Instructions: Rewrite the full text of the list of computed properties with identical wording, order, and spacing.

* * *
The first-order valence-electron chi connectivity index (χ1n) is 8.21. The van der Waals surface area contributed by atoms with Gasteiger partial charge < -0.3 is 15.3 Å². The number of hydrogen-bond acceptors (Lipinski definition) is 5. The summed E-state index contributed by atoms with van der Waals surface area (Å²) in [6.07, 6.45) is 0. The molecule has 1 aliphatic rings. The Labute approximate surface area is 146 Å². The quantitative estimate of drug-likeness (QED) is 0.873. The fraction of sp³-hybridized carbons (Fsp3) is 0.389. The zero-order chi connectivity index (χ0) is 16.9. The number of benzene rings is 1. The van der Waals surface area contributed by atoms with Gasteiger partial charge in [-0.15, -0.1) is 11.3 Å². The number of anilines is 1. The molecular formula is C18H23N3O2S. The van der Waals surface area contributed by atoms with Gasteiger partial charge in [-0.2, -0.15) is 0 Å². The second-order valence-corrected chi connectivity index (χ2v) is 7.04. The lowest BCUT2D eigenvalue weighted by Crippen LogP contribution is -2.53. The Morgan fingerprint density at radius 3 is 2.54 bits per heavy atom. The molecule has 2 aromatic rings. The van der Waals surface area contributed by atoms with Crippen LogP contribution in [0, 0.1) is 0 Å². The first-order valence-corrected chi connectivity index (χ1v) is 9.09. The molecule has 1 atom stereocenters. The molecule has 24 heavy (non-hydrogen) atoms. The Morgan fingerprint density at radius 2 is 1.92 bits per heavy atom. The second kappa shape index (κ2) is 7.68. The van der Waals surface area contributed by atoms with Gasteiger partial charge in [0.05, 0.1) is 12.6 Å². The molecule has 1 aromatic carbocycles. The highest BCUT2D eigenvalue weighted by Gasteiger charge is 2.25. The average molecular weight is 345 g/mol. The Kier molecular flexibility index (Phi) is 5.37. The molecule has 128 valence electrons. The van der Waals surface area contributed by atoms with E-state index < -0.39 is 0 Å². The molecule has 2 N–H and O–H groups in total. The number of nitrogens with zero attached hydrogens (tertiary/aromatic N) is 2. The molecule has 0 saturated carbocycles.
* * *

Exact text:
The first-order valence-electron chi connectivity index (χ1n) is 8.21. The van der Waals surface area contributed by atoms with Gasteiger partial charge < -0.3 is 15.3 Å². The number of hydrogen-bond acceptors (Lipinski definition) is 5. The summed E-state index contributed by atoms with van der Waals surface area (Å²) in [6.07, 6.45) is 0. The molecule has 1 aliphatic rings. The Labute approximate surface area is 146 Å². The quantitative estimate of drug-likeness (QED) is 0.873. The fraction of sp³-hybridized carbons (Fsp3) is 0.389. The zero-order chi connectivity index (χ0) is 16.9. The number of benzene rings is 1. The van der Waals surface area contributed by atoms with Gasteiger partial charge in [-0.15, -0.1) is 11.3 Å². The number of anilines is 1. The molecular formula is C18H23N3O2S. The van der Waals surface area contributed by atoms with Gasteiger partial charge in [-0.2, -0.15) is 0 Å². The second-order valence-corrected chi connectivity index (χ2v) is 7.04. The lowest BCUT2D eigenvalue weighted by Crippen LogP contribution is -2.53. The Morgan fingerprint density at radius 3 is 2.54 bits per heavy atom. The molecule has 2 aromatic rings. The van der Waals surface area contributed by atoms with Crippen LogP contribution in [0, 0.1) is 0 Å². The first-order valence-corrected chi connectivity index (χ1v) is 9.09. The molecule has 1 atom stereocenters. The molecule has 24 heavy (non-hydrogen) atoms. The Morgan fingerprint density at radius 2 is 1.92 bits per heavy atom. The second kappa shape index (κ2) is 7.68. The van der Waals surface area contributed by atoms with Gasteiger partial charge in [0.05, 0.1) is 12.6 Å². The molecule has 1 aromatic carbocycles. The highest BCUT2D eigenvalue weighted by Gasteiger charge is 2.25. The average molecular weight is 345 g/mol. The Kier molecular flexibility index (Phi) is 5.37. The molecule has 128 valence electrons. The van der Waals surface area contributed by atoms with E-state index < -0.39 is 0 Å². The molecule has 2 N–H and O–H groups in total. The number of nitrogens with zero attached hydrogens (tertiary/aromatic N) is 2. The molecule has 0 saturated carbocycles.